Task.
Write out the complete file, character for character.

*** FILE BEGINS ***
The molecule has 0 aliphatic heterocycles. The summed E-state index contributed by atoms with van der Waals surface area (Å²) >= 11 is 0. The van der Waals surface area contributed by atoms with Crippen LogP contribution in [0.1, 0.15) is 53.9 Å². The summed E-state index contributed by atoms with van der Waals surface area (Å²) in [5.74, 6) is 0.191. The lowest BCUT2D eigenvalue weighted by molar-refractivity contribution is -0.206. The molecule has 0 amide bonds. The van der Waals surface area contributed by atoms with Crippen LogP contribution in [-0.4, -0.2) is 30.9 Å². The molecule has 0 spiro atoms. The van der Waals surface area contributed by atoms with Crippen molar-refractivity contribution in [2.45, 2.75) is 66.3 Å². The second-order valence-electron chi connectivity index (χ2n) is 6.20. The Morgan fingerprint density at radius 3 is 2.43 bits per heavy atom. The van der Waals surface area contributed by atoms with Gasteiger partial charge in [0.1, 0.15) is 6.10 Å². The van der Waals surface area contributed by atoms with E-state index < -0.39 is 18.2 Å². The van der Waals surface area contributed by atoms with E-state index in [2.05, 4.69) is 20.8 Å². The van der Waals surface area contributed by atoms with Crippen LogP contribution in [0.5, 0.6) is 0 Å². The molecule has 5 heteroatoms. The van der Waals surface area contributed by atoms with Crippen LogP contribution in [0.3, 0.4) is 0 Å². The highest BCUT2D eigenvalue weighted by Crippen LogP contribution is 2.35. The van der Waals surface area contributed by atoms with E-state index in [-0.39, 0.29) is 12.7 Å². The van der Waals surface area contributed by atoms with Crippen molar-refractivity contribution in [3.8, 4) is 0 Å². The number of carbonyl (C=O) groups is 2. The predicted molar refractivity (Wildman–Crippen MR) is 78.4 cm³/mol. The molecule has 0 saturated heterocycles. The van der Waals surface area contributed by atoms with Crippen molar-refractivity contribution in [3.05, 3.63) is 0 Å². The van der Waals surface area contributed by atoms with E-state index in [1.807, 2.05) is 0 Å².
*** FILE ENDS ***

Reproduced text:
The molecule has 0 aliphatic heterocycles. The summed E-state index contributed by atoms with van der Waals surface area (Å²) >= 11 is 0. The van der Waals surface area contributed by atoms with Crippen LogP contribution in [0.1, 0.15) is 53.9 Å². The summed E-state index contributed by atoms with van der Waals surface area (Å²) in [5.74, 6) is 0.191. The lowest BCUT2D eigenvalue weighted by molar-refractivity contribution is -0.206. The molecule has 0 amide bonds. The van der Waals surface area contributed by atoms with Crippen LogP contribution in [-0.4, -0.2) is 30.9 Å². The molecule has 0 spiro atoms. The van der Waals surface area contributed by atoms with Crippen molar-refractivity contribution in [2.45, 2.75) is 66.3 Å². The second-order valence-electron chi connectivity index (χ2n) is 6.20. The Morgan fingerprint density at radius 3 is 2.43 bits per heavy atom. The van der Waals surface area contributed by atoms with Gasteiger partial charge in [0.1, 0.15) is 6.10 Å². The van der Waals surface area contributed by atoms with E-state index < -0.39 is 18.2 Å². The van der Waals surface area contributed by atoms with E-state index in [2.05, 4.69) is 20.8 Å². The van der Waals surface area contributed by atoms with Crippen LogP contribution in [0.5, 0.6) is 0 Å². The molecule has 5 heteroatoms. The van der Waals surface area contributed by atoms with Crippen LogP contribution in [0.3, 0.4) is 0 Å². The highest BCUT2D eigenvalue weighted by Crippen LogP contribution is 2.35. The van der Waals surface area contributed by atoms with E-state index in [-0.39, 0.29) is 12.7 Å². The van der Waals surface area contributed by atoms with Crippen molar-refractivity contribution in [3.8, 4) is 0 Å². The number of carbonyl (C=O) groups is 2. The predicted molar refractivity (Wildman–Crippen MR) is 78.4 cm³/mol. The molecule has 0 saturated heterocycles. The van der Waals surface area contributed by atoms with Crippen molar-refractivity contribution in [3.05, 3.63) is 0 Å². The van der Waals surface area contributed by atoms with E-state index in [1.807, 2.05) is 0 Å².